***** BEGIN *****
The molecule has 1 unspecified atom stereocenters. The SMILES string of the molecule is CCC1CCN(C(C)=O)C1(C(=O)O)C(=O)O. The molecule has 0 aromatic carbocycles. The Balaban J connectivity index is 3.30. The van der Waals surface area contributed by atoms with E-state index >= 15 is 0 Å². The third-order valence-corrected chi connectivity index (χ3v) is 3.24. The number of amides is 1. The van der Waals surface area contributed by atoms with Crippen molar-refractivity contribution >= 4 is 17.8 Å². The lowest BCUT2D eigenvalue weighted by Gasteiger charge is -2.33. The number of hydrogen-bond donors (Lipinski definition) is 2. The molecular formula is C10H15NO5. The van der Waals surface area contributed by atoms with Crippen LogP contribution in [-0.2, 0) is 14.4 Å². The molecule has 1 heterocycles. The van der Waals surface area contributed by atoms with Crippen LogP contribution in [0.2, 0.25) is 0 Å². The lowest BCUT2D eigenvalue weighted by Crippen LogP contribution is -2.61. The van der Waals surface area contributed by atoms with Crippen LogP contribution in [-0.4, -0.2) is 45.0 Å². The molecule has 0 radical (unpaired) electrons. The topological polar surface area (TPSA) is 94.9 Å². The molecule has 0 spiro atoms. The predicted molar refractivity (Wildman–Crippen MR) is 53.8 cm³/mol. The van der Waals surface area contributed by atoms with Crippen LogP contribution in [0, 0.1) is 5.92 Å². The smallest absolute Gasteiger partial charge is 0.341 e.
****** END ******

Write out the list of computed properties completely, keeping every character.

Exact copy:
The molecule has 1 unspecified atom stereocenters. The SMILES string of the molecule is CCC1CCN(C(C)=O)C1(C(=O)O)C(=O)O. The molecule has 0 aromatic carbocycles. The Balaban J connectivity index is 3.30. The van der Waals surface area contributed by atoms with E-state index >= 15 is 0 Å². The third-order valence-corrected chi connectivity index (χ3v) is 3.24. The number of amides is 1. The van der Waals surface area contributed by atoms with Crippen molar-refractivity contribution >= 4 is 17.8 Å². The lowest BCUT2D eigenvalue weighted by Gasteiger charge is -2.33. The number of hydrogen-bond donors (Lipinski definition) is 2. The molecular formula is C10H15NO5. The van der Waals surface area contributed by atoms with Crippen LogP contribution in [-0.2, 0) is 14.4 Å². The molecule has 1 heterocycles. The van der Waals surface area contributed by atoms with Crippen LogP contribution in [0.2, 0.25) is 0 Å². The lowest BCUT2D eigenvalue weighted by Crippen LogP contribution is -2.61. The van der Waals surface area contributed by atoms with Crippen LogP contribution in [-0.4, -0.2) is 45.0 Å². The molecule has 0 radical (unpaired) electrons. The topological polar surface area (TPSA) is 94.9 Å². The molecule has 0 spiro atoms. The predicted molar refractivity (Wildman–Crippen MR) is 53.8 cm³/mol. The van der Waals surface area contributed by atoms with Crippen LogP contribution in [0, 0.1) is 5.92 Å². The smallest absolute Gasteiger partial charge is 0.341 e.